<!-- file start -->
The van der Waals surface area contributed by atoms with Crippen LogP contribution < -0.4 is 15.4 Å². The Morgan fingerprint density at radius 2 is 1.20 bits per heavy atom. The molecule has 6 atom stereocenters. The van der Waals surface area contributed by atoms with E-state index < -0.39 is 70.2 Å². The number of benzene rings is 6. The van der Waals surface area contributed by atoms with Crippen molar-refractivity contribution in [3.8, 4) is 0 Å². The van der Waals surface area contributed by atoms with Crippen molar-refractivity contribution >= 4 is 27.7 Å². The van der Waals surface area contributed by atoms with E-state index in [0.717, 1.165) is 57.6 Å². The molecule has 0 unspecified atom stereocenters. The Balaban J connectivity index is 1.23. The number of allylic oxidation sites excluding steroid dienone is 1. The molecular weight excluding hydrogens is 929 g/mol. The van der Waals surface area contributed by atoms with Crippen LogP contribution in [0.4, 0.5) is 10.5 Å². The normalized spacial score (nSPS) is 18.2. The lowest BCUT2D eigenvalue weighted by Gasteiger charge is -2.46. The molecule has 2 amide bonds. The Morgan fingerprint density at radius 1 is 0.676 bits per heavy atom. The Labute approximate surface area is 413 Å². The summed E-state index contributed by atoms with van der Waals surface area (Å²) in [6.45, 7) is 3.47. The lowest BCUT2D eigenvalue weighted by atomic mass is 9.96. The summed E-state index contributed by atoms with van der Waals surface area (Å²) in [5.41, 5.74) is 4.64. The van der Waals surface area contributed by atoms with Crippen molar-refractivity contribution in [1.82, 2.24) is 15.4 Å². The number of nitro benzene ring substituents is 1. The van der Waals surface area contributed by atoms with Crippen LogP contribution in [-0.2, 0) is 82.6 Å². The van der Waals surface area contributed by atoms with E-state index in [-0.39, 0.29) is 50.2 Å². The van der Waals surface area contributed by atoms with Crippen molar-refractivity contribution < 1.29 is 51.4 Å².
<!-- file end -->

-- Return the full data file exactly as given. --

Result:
The van der Waals surface area contributed by atoms with Crippen LogP contribution < -0.4 is 15.4 Å². The Morgan fingerprint density at radius 2 is 1.20 bits per heavy atom. The molecule has 6 atom stereocenters. The van der Waals surface area contributed by atoms with E-state index < -0.39 is 70.2 Å². The number of benzene rings is 6. The van der Waals surface area contributed by atoms with Crippen molar-refractivity contribution in [3.8, 4) is 0 Å². The van der Waals surface area contributed by atoms with Crippen molar-refractivity contribution >= 4 is 27.7 Å². The van der Waals surface area contributed by atoms with E-state index in [0.717, 1.165) is 57.6 Å². The molecule has 0 unspecified atom stereocenters. The Balaban J connectivity index is 1.23. The number of allylic oxidation sites excluding steroid dienone is 1. The molecular weight excluding hydrogens is 929 g/mol. The van der Waals surface area contributed by atoms with Crippen LogP contribution in [0.4, 0.5) is 10.5 Å². The normalized spacial score (nSPS) is 18.2. The lowest BCUT2D eigenvalue weighted by Gasteiger charge is -2.46. The molecule has 2 amide bonds. The Morgan fingerprint density at radius 1 is 0.676 bits per heavy atom. The Labute approximate surface area is 413 Å². The summed E-state index contributed by atoms with van der Waals surface area (Å²) in [6.45, 7) is 3.47. The lowest BCUT2D eigenvalue weighted by atomic mass is 9.96. The summed E-state index contributed by atoms with van der Waals surface area (Å²) in [5.41, 5.74) is 4.64. The van der Waals surface area contributed by atoms with Crippen molar-refractivity contribution in [1.82, 2.24) is 15.4 Å². The number of nitro benzene ring substituents is 1. The van der Waals surface area contributed by atoms with Crippen LogP contribution in [-0.2, 0) is 82.6 Å². The van der Waals surface area contributed by atoms with E-state index in [-0.39, 0.29) is 50.2 Å². The van der Waals surface area contributed by atoms with Crippen molar-refractivity contribution < 1.29 is 51.4 Å².